Set-DatabaseAvailabilityGroup -identity -ReplicationPort

In addition, the Exchange 2010 DAG feature supports the use of encryption whereas log files in Exchange 2007 are copied over an unencrypted channel unless IPsec has been configured. More specifically, DAG leverages the encryption capabilities of Windows Server 2008—that is, DAG uses Kerberos authentication between each Mailbox server member of the respective DAG. Network encryption is a property of the DAG itself, not the DAG network. Settings for a DAG's network encryption property are: Disabled (network encryption not in use), Enabled (network encryption enabled for seeding and replication on all networks existing in a DAG), InterSubnetOnly (the default setting meaning network encryption in use on DAG networks on the same subnet), and SeedOnly (network encryption in use for seeding on all networks in a DAG). You can enable network encryption using the Set-DatabaseAvailabilityGroup cmdlet. For instance, if you wanted to enable encryption for log copying and seeding, you would execute the command:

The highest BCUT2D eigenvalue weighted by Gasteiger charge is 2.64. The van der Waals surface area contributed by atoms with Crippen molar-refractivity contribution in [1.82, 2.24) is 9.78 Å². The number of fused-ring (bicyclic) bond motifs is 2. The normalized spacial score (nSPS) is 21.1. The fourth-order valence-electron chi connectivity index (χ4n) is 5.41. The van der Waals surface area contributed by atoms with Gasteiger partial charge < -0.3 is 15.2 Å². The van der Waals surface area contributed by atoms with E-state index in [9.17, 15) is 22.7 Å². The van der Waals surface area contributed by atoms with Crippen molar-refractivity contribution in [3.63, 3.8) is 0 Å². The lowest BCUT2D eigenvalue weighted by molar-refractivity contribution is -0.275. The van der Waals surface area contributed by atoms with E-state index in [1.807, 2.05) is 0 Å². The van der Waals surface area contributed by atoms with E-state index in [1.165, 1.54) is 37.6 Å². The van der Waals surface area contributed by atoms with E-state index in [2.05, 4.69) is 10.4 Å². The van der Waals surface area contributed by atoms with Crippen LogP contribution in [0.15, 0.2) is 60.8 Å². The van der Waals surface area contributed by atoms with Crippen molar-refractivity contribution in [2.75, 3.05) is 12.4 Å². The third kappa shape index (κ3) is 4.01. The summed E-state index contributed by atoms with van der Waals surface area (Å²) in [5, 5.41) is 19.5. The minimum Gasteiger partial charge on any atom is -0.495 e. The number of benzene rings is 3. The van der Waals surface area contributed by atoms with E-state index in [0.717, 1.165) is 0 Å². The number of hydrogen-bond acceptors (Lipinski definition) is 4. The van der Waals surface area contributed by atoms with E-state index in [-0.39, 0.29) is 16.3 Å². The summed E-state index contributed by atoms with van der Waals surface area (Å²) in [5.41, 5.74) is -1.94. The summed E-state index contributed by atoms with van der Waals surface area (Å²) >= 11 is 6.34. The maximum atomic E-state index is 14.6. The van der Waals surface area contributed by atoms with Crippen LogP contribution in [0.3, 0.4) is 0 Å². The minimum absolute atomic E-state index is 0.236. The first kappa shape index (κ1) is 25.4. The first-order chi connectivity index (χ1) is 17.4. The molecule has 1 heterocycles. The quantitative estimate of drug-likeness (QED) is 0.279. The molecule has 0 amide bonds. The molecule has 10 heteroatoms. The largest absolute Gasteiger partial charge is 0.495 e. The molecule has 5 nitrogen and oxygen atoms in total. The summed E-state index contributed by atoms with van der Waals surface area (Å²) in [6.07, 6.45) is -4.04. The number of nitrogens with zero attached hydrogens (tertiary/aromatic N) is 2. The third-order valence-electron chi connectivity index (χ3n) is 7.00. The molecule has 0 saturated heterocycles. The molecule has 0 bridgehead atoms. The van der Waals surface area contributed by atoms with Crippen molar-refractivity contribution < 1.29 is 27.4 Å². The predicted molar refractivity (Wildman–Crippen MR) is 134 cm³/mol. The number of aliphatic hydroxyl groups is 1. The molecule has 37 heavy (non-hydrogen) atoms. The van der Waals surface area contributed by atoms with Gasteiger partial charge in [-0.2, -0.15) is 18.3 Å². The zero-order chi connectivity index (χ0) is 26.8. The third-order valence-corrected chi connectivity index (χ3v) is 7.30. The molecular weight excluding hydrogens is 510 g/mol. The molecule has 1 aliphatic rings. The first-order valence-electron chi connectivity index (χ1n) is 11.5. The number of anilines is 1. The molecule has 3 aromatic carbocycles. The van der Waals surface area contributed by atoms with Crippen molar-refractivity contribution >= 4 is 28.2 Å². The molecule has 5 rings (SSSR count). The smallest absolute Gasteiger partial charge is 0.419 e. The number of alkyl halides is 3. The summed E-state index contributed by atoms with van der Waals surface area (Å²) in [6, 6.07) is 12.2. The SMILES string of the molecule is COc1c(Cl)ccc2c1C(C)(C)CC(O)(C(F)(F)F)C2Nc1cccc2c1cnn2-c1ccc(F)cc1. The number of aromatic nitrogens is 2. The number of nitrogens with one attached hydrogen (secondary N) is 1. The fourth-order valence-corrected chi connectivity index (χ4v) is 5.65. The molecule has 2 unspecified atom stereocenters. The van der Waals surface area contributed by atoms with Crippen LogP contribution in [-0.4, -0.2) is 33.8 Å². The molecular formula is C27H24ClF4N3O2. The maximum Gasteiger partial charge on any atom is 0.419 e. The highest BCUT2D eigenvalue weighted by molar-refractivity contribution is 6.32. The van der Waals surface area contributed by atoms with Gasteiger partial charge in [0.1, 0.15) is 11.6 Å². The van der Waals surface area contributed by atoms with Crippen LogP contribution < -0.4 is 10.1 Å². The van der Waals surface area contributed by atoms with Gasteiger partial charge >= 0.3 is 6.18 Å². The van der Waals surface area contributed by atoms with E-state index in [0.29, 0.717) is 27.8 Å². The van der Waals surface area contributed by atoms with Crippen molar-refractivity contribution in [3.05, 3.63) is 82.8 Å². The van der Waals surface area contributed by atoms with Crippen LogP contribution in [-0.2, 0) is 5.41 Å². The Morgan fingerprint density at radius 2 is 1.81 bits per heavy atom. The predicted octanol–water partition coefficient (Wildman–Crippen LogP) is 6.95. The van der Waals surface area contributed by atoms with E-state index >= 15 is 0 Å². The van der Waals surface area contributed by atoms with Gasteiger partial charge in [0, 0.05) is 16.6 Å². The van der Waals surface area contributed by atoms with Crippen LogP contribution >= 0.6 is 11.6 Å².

Set-DatabaseAvailabilityGroup -identity -NetworkEncryption Enabled

Finally, with Exchange 2010 DAGs you can enable compression for seeding and replication over one or more networks in a DAG. This is a property of the DAG itself, not a DAG network. The default setting is InterSubnetOnly and has the same settings available as those of the network encryption property. To enable network compression for log file copying and seeding on all networks in a DAG, use the command: Set-DatabaseAvailabilityGroup –Identity -NetworkCompression Enabled. To find the status of the port, encryption and compression settings for a DAG, use the Get-DatabaseAvailabilityGroup –status command.